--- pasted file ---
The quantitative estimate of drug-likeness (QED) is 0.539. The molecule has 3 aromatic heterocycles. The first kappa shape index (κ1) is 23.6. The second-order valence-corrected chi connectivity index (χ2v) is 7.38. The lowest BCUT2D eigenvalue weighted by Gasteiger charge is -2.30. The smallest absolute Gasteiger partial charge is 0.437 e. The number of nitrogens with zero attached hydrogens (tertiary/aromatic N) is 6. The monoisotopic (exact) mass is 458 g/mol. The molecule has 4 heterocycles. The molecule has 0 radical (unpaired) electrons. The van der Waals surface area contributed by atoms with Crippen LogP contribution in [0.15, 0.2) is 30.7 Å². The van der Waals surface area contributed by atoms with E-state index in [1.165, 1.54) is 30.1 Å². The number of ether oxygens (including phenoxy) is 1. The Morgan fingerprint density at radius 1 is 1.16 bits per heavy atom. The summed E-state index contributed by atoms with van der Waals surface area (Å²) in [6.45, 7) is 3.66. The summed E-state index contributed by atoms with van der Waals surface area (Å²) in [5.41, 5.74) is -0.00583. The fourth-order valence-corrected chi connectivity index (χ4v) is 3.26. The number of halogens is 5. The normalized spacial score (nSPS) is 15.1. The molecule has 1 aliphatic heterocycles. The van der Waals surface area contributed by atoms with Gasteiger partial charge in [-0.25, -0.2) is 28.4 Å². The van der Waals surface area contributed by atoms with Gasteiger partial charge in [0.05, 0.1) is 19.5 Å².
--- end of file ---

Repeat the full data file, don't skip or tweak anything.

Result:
The quantitative estimate of drug-likeness (QED) is 0.539. The molecule has 3 aromatic heterocycles. The first kappa shape index (κ1) is 23.6. The second-order valence-corrected chi connectivity index (χ2v) is 7.38. The lowest BCUT2D eigenvalue weighted by Gasteiger charge is -2.30. The smallest absolute Gasteiger partial charge is 0.437 e. The number of nitrogens with zero attached hydrogens (tertiary/aromatic N) is 6. The monoisotopic (exact) mass is 458 g/mol. The molecule has 4 heterocycles. The molecule has 0 radical (unpaired) electrons. The van der Waals surface area contributed by atoms with Crippen LogP contribution in [0.15, 0.2) is 30.7 Å². The van der Waals surface area contributed by atoms with E-state index in [1.165, 1.54) is 30.1 Å². The number of ether oxygens (including phenoxy) is 1. The Morgan fingerprint density at radius 1 is 1.16 bits per heavy atom. The summed E-state index contributed by atoms with van der Waals surface area (Å²) in [6.45, 7) is 3.66. The summed E-state index contributed by atoms with van der Waals surface area (Å²) in [5.41, 5.74) is -0.00583. The fourth-order valence-corrected chi connectivity index (χ4v) is 3.26. The number of halogens is 5. The normalized spacial score (nSPS) is 15.1. The molecule has 1 aliphatic heterocycles. The van der Waals surface area contributed by atoms with Gasteiger partial charge in [-0.25, -0.2) is 28.4 Å². The van der Waals surface area contributed by atoms with Gasteiger partial charge in [0.05, 0.1) is 19.5 Å².